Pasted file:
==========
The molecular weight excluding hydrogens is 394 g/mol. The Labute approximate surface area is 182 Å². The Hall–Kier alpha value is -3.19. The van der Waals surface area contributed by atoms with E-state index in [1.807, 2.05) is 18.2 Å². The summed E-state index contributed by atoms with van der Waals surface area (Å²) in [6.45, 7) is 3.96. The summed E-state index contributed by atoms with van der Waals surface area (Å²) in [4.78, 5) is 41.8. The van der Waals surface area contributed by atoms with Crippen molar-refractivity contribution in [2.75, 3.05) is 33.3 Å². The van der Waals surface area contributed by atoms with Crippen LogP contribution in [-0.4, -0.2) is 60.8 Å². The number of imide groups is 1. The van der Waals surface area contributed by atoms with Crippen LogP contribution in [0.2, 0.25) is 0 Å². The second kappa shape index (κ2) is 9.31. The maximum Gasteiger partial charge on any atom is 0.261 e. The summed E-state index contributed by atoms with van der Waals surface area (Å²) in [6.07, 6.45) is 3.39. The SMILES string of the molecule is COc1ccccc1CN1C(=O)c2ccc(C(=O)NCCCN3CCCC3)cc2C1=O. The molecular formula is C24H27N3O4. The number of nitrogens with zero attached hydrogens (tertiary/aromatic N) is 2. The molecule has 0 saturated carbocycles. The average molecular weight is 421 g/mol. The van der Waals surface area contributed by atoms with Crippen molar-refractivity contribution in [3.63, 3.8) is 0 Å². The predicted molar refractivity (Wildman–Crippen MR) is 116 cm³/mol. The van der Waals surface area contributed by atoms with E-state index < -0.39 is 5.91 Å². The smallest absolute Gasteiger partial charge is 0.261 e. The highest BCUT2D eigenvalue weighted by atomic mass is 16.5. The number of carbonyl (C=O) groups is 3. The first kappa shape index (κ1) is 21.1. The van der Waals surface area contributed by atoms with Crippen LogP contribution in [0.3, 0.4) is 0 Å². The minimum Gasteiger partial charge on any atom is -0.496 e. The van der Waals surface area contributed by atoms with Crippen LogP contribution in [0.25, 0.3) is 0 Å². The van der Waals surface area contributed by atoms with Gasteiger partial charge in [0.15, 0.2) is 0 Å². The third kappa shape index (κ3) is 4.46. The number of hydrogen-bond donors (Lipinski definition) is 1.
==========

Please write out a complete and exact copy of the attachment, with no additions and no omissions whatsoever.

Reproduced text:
The molecular weight excluding hydrogens is 394 g/mol. The Labute approximate surface area is 182 Å². The Hall–Kier alpha value is -3.19. The van der Waals surface area contributed by atoms with E-state index in [1.807, 2.05) is 18.2 Å². The summed E-state index contributed by atoms with van der Waals surface area (Å²) in [6.45, 7) is 3.96. The summed E-state index contributed by atoms with van der Waals surface area (Å²) in [4.78, 5) is 41.8. The van der Waals surface area contributed by atoms with Crippen molar-refractivity contribution in [2.75, 3.05) is 33.3 Å². The van der Waals surface area contributed by atoms with Crippen LogP contribution in [-0.4, -0.2) is 60.8 Å². The number of imide groups is 1. The van der Waals surface area contributed by atoms with Crippen LogP contribution in [0.2, 0.25) is 0 Å². The second kappa shape index (κ2) is 9.31. The maximum Gasteiger partial charge on any atom is 0.261 e. The summed E-state index contributed by atoms with van der Waals surface area (Å²) in [6.07, 6.45) is 3.39. The SMILES string of the molecule is COc1ccccc1CN1C(=O)c2ccc(C(=O)NCCCN3CCCC3)cc2C1=O. The molecular formula is C24H27N3O4. The number of nitrogens with zero attached hydrogens (tertiary/aromatic N) is 2. The molecule has 0 saturated carbocycles. The average molecular weight is 421 g/mol. The van der Waals surface area contributed by atoms with Crippen molar-refractivity contribution in [3.63, 3.8) is 0 Å². The predicted molar refractivity (Wildman–Crippen MR) is 116 cm³/mol. The van der Waals surface area contributed by atoms with E-state index < -0.39 is 5.91 Å². The smallest absolute Gasteiger partial charge is 0.261 e. The highest BCUT2D eigenvalue weighted by atomic mass is 16.5. The number of carbonyl (C=O) groups is 3. The first kappa shape index (κ1) is 21.1. The van der Waals surface area contributed by atoms with Crippen LogP contribution in [0.3, 0.4) is 0 Å². The minimum Gasteiger partial charge on any atom is -0.496 e. The van der Waals surface area contributed by atoms with Crippen LogP contribution in [0.25, 0.3) is 0 Å². The van der Waals surface area contributed by atoms with Gasteiger partial charge in [0.15, 0.2) is 0 Å². The third kappa shape index (κ3) is 4.46. The number of hydrogen-bond donors (Lipinski definition) is 1.